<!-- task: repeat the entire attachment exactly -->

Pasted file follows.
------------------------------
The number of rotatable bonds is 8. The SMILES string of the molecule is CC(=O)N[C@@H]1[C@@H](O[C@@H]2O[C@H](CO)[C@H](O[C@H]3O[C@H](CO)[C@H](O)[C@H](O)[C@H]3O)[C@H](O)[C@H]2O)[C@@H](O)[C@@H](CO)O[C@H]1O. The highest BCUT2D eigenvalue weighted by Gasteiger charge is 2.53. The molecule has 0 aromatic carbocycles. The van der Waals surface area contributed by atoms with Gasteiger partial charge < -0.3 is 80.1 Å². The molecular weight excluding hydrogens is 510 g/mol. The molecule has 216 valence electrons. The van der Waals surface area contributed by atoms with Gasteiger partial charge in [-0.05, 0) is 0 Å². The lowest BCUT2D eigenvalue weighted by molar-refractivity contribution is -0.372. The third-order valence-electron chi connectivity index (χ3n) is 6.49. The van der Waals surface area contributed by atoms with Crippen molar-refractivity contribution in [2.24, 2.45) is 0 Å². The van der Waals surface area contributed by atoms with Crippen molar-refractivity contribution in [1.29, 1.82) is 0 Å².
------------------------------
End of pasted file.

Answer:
The number of rotatable bonds is 8. The SMILES string of the molecule is CC(=O)N[C@@H]1[C@@H](O[C@@H]2O[C@H](CO)[C@H](O[C@H]3O[C@H](CO)[C@H](O)[C@H](O)[C@H]3O)[C@H](O)[C@H]2O)[C@@H](O)[C@@H](CO)O[C@H]1O. The highest BCUT2D eigenvalue weighted by Gasteiger charge is 2.53. The molecule has 0 aromatic carbocycles. The van der Waals surface area contributed by atoms with Gasteiger partial charge < -0.3 is 80.1 Å². The molecular weight excluding hydrogens is 510 g/mol. The molecule has 216 valence electrons. The van der Waals surface area contributed by atoms with Gasteiger partial charge in [-0.05, 0) is 0 Å². The lowest BCUT2D eigenvalue weighted by molar-refractivity contribution is -0.372. The third-order valence-electron chi connectivity index (χ3n) is 6.49. The van der Waals surface area contributed by atoms with Crippen molar-refractivity contribution in [2.24, 2.45) is 0 Å². The van der Waals surface area contributed by atoms with Crippen molar-refractivity contribution in [1.29, 1.82) is 0 Å².